Bahamas tourism: Happy as a pig in… water.
Indeed, the country is confident about its prospects for 2014 following a year of transition, construction and loss of inventory, with the tourism board targeting a double-digit growth in arrivals. And with the $2.6 billion Cable Beach project set to begin full operations in December next year, Crystal Investment and Real Estate tells TheMoveChannel.com that the islands are set for a “huge rebound”.
The Bahamas’ tourism infrastructure is already mature, supporting approximately 1.5 million stopover visitors and 3.5 million cruise visitors per annum, while its progressive service industry has helped the sector to become the largest driver of the country’s economic activity.
Moreover, with recent new investments – the Atlantis Phase III, the Baha Mar Development Company in the Cable Beach strip, and any number of projects planned for the Family Islands – the tourism industry is poised for exponential growth and development that will help create sustainable and lasting economic supports for the industry.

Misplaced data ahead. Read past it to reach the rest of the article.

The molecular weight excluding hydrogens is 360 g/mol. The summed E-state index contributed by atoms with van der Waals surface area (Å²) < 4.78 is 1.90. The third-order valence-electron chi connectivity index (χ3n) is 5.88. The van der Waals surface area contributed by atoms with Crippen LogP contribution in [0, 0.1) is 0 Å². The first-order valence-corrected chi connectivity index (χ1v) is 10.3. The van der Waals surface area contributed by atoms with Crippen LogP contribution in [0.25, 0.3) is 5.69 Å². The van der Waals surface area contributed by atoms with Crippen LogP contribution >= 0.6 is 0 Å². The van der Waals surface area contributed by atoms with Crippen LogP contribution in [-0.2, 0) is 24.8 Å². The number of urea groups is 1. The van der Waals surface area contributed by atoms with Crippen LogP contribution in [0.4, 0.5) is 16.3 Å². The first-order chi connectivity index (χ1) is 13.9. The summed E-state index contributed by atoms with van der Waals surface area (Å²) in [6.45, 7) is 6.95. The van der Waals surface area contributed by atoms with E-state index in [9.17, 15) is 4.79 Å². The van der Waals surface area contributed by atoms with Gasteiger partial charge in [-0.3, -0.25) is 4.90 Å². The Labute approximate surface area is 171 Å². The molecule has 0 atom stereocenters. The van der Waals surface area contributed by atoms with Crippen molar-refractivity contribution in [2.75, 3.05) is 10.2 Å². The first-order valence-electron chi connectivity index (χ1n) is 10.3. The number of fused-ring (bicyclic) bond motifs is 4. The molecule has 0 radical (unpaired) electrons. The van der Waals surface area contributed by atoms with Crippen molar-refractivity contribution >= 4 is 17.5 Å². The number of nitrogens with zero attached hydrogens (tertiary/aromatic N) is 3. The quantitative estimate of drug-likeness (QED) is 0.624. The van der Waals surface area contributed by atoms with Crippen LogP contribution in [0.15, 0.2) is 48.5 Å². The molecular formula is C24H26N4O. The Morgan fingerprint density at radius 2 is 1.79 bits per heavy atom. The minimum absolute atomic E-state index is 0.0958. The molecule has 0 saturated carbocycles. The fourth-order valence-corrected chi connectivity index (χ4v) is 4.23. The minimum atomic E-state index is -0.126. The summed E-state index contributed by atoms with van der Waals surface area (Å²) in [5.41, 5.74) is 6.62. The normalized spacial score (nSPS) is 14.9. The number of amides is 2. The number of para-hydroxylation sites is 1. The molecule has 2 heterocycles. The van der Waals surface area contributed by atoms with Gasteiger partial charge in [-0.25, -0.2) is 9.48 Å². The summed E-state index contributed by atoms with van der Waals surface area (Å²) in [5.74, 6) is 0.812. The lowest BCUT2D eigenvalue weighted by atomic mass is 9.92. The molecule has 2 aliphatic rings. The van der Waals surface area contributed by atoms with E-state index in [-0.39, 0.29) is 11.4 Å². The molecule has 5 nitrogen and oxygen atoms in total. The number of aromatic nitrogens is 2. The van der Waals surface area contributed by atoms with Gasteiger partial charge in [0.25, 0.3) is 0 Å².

Luke Smith, Managing Director of Crystal Investment and Real Estate comments: “Though there are no official house price figures, house prices are estimated by local agents to have dropped by 30% to 40% from 2007 to 2010 and they are starting to recover now and sales volumes are picking up. Improved tourism and a better economic outlook, as well as stabilising prices, suggest that a market recovery will not long be delayed.
“A major contribution to the recent growth in the overall Bahamian economy is Kerzner International’s Atlantis Resort and Casino, which took over the former Paradise Island Resort and has provided a much needed boost to the economy. The islands’ zero rate income tax, capital gains tax, wealth tax and VAT is clearly luring wealthy foreign investors looking to avoid spiralling tax burdens overseas.”
Indeed, with no taxes on income, sales, estates or inheritances and no capital gains tax on real estate, The Bahamas’ financial laws are very attractive to foreigners, many of whom choose to become residents.